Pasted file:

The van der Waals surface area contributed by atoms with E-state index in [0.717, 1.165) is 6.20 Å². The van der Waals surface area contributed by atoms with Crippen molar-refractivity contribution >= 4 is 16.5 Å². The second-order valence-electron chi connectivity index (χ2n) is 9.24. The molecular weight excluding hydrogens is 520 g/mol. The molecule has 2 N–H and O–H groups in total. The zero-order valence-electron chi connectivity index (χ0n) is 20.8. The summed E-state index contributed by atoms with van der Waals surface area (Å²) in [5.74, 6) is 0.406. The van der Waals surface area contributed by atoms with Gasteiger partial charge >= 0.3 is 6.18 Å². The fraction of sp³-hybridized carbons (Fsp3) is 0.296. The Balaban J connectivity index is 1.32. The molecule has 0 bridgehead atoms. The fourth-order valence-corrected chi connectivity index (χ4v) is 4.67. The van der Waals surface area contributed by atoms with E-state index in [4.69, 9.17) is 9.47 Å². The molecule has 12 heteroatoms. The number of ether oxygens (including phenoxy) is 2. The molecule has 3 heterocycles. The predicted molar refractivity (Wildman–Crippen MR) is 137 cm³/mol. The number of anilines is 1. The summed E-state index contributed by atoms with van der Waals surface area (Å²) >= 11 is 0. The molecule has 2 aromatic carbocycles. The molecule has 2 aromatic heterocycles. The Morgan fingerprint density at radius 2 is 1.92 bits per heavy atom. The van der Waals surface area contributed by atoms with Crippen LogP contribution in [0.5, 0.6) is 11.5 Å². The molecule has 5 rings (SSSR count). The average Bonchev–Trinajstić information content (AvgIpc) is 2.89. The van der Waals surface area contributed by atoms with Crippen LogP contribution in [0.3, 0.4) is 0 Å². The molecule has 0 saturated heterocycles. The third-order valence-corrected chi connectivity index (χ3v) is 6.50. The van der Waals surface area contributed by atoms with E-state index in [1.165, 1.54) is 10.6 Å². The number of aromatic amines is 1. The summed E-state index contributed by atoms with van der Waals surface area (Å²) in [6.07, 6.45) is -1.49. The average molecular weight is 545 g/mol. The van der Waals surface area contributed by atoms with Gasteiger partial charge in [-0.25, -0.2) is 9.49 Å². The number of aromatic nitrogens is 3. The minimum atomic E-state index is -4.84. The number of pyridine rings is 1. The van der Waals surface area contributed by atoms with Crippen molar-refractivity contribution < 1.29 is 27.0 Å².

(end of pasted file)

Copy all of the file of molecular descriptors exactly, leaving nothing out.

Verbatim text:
The van der Waals surface area contributed by atoms with E-state index in [0.717, 1.165) is 6.20 Å². The van der Waals surface area contributed by atoms with Crippen molar-refractivity contribution >= 4 is 16.5 Å². The second-order valence-electron chi connectivity index (χ2n) is 9.24. The molecular weight excluding hydrogens is 520 g/mol. The molecule has 2 N–H and O–H groups in total. The zero-order valence-electron chi connectivity index (χ0n) is 20.8. The summed E-state index contributed by atoms with van der Waals surface area (Å²) in [5.74, 6) is 0.406. The van der Waals surface area contributed by atoms with Gasteiger partial charge >= 0.3 is 6.18 Å². The fraction of sp³-hybridized carbons (Fsp3) is 0.296. The Balaban J connectivity index is 1.32. The molecule has 0 bridgehead atoms. The fourth-order valence-corrected chi connectivity index (χ4v) is 4.67. The van der Waals surface area contributed by atoms with E-state index in [4.69, 9.17) is 9.47 Å². The molecule has 12 heteroatoms. The number of ether oxygens (including phenoxy) is 2. The molecule has 3 heterocycles. The predicted molar refractivity (Wildman–Crippen MR) is 137 cm³/mol. The number of anilines is 1. The summed E-state index contributed by atoms with van der Waals surface area (Å²) >= 11 is 0. The molecule has 2 aromatic carbocycles. The molecule has 2 aromatic heterocycles. The Morgan fingerprint density at radius 2 is 1.92 bits per heavy atom. The van der Waals surface area contributed by atoms with Crippen LogP contribution in [0.5, 0.6) is 11.5 Å². The molecule has 5 rings (SSSR count). The average Bonchev–Trinajstić information content (AvgIpc) is 2.89. The van der Waals surface area contributed by atoms with Crippen LogP contribution in [0.3, 0.4) is 0 Å². The molecule has 0 saturated heterocycles. The third-order valence-corrected chi connectivity index (χ3v) is 6.50. The van der Waals surface area contributed by atoms with E-state index in [1.165, 1.54) is 10.6 Å². The number of aromatic amines is 1. The summed E-state index contributed by atoms with van der Waals surface area (Å²) in [6.07, 6.45) is -1.49. The average molecular weight is 545 g/mol. The van der Waals surface area contributed by atoms with Gasteiger partial charge in [-0.25, -0.2) is 9.49 Å². The number of aromatic nitrogens is 3. The minimum atomic E-state index is -4.84. The number of pyridine rings is 1. The van der Waals surface area contributed by atoms with Crippen molar-refractivity contribution < 1.29 is 27.0 Å².